Adecoagro said that it was upbeat on sugar prices, thanks to global output setbacks and demand fillips, as it explained why it had been slower than many rival to boost forward sales of the sweetener into a market recovery.
“We are positive for sugar prices,” said Renato Junqueira Santos Pereira, director of sugar and ethanol operations at Adecoagro, which farms over more than 470,000 hectares of Argentina, Brazil and Uruguay, in markets from dairy to soybeans.
The optimism was based on “problems” in “some countries that are important suppliers of sugar”, he said, highlighting “dry weather in Thailand”, the second largest sugar exporter, and in the European Union the yellow virus threatening to cut beet yields.
Cane-growing areas of Brazil itself were suffering drought “that can be partly compensated by the high TRS [sugar concentrations in cane], but not fully compensated”.
Meanwhile, the market was seeing “demand that no one was expecting” from China, Pakistan and Indonesia.
“And if you consider that the demand for ethanol will recover next year” from levels depressed in 2020 by the Covid-19 dent to fuel demand, “this is going to reduce part of the [extra] 10m tonnes of sugar that Brazil had this year” as mills switched more cane to making the sweetener rather than biofuel.
‘Adeco hasn’t started yet’
The comments followed a question from BTG Pactual analyst Pedro Soares over why Adecoagro had not accelerated its 2020-21 sugar hedging as fast as many competitors, and had yet to begin its 2021-22 programme at all.
“We’ve been seeing a lot of discussions on how Brazilian millers have been accelerating hedges for the next year as well,” Mr Soares said.
“But the thing is that Adeco hasn’t started yet.”
For 2020-21, Adecoagro had as of the end of June hedged 406,044 tonnes of sugar for 2020-21, up from 186,588 tonnes as of the end of March. The figure was also above the 219,050 tonnes as of the end of June 2019.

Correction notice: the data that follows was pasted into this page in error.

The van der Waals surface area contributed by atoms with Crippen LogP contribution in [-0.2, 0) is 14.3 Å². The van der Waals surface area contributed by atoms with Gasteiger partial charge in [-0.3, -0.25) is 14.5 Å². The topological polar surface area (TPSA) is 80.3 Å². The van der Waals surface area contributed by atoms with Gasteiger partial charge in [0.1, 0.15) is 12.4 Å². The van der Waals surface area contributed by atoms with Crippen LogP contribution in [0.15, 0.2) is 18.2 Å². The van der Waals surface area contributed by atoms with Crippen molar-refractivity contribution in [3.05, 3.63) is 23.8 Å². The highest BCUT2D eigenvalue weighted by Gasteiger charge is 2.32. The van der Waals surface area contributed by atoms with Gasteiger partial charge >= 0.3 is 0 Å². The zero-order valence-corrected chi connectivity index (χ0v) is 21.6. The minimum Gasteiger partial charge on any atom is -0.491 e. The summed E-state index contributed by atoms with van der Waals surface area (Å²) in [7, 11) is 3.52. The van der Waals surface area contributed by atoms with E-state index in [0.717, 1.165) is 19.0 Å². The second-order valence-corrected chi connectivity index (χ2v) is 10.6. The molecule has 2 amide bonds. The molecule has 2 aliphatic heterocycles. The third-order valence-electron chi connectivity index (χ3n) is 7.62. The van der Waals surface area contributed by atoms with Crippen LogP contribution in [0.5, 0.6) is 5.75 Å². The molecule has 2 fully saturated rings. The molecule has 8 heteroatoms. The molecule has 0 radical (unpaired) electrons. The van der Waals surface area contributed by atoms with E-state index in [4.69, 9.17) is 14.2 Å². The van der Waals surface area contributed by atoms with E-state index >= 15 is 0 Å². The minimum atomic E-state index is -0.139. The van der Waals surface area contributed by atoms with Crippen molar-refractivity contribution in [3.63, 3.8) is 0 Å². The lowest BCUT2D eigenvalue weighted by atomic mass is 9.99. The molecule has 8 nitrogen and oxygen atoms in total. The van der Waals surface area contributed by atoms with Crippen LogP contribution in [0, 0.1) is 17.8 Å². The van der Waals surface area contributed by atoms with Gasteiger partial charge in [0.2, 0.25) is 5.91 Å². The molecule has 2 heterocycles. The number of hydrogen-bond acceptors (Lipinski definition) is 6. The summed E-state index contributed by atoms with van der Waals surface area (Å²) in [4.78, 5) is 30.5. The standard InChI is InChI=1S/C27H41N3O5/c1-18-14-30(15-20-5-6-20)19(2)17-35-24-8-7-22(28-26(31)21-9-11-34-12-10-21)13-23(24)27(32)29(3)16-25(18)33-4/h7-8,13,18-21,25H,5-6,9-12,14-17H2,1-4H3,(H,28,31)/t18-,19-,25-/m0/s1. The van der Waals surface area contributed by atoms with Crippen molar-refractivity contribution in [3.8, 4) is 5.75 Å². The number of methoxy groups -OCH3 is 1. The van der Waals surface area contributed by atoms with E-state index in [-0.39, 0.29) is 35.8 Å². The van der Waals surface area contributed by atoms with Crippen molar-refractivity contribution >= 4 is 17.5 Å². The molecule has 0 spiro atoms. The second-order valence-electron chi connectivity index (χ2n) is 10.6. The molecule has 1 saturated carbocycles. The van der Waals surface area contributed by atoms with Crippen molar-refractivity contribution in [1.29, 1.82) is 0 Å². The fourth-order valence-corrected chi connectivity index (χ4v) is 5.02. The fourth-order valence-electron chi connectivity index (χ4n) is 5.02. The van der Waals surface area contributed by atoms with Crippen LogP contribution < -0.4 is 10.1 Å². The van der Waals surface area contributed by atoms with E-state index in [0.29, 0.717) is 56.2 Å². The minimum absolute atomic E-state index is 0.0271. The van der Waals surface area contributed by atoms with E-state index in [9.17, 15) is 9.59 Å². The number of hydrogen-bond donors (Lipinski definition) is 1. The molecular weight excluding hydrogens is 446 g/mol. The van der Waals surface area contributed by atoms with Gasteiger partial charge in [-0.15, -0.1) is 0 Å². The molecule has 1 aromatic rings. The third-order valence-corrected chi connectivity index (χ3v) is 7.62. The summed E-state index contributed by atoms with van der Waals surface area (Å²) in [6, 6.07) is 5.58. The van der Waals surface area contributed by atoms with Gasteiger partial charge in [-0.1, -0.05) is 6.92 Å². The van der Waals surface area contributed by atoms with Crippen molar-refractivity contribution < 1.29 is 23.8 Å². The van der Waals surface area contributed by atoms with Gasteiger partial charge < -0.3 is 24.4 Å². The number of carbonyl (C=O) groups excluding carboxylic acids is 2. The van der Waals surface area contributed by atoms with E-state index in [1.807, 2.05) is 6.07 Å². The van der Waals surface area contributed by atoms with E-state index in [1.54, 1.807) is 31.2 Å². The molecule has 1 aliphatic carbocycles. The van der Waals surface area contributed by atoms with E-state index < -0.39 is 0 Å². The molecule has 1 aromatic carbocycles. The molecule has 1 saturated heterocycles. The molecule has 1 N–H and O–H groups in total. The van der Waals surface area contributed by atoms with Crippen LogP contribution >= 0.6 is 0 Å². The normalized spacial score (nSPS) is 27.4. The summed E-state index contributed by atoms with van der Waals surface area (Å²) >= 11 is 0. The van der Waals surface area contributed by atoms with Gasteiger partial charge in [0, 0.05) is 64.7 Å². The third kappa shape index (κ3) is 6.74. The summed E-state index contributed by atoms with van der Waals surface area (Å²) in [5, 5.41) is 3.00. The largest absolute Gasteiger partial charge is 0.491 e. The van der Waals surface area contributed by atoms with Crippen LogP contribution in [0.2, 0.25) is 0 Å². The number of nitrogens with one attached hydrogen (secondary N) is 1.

However, that comes against a backdrop of increased sugar output prospects too, as softened ethanol demand, and prices, drives mills to turn more cane into sugar instead.
Adecoagro converted 54% of its cane into sugar in the April-to-June quarter – up from 25% a year before.
BTG Pactual said in a note that it saw the lack of Adecoagro sugar hedging for Brazil’s 2021-22 sugar year, which starts next April, “as a concern given limited price upside as the global market should soon turn into surplus”.
Mr Pereira added that Adecoagro had been “progressively increasing our hedging” since the end of June, and as sugar prices have over the past two weeks extended their recovery.
New York raw sugar futures have rebounded from a 12-year low of 9.05 cents a pound in April to stand at 13.20 cents a pound on Monday, on a spot contract basis, close to five-month highs.
“So far, we have currently hedged 80% of the 2020 season at 12.3 cents per pound and 16% of the 2021 crop at 12.7 cents per pound.”
Nonetheless, the pace remains behind that of rival Sao Martinho, which a week ago revealed that, as of the end of June, it had sold 95% of its 2020-21 sugar output as of the end of June, and 28% of 2021-22 output.
‘Lack of rains’
The comments followed the release of results showing a loss of $12.04m for the April-to-June quarter, compared with earnings of $23.26m a year before, on sales down 20% at $181.9m.
The decline into the red was largely down to currency effects, with adjusted ebitda for the quarter, at $81.25m, down 6.6% year on year.
The group revealed some setback to yields in Argentina from dryness, with an average yield for soybeans down 23% year on year at 2.7 tonnes per hectare, “slightly below expectations in the Pampa region, due to lack of rains during the crop cycle”.
Yields on the group’s, relatively small, area of late corn were also “affected by the lack of rains during this cycle, especially in the Pampas region, reaching an average of 5.2 tonnes per hectare”.
For wheat, Adecoagro said that it was “concluding the planting of 39,000 hectares” of the grain, up 45% year on year, in conditions which “are currently optimal”.
The comments come amid growing concerns over dryness for some parts of Argentina’s wheat belt too.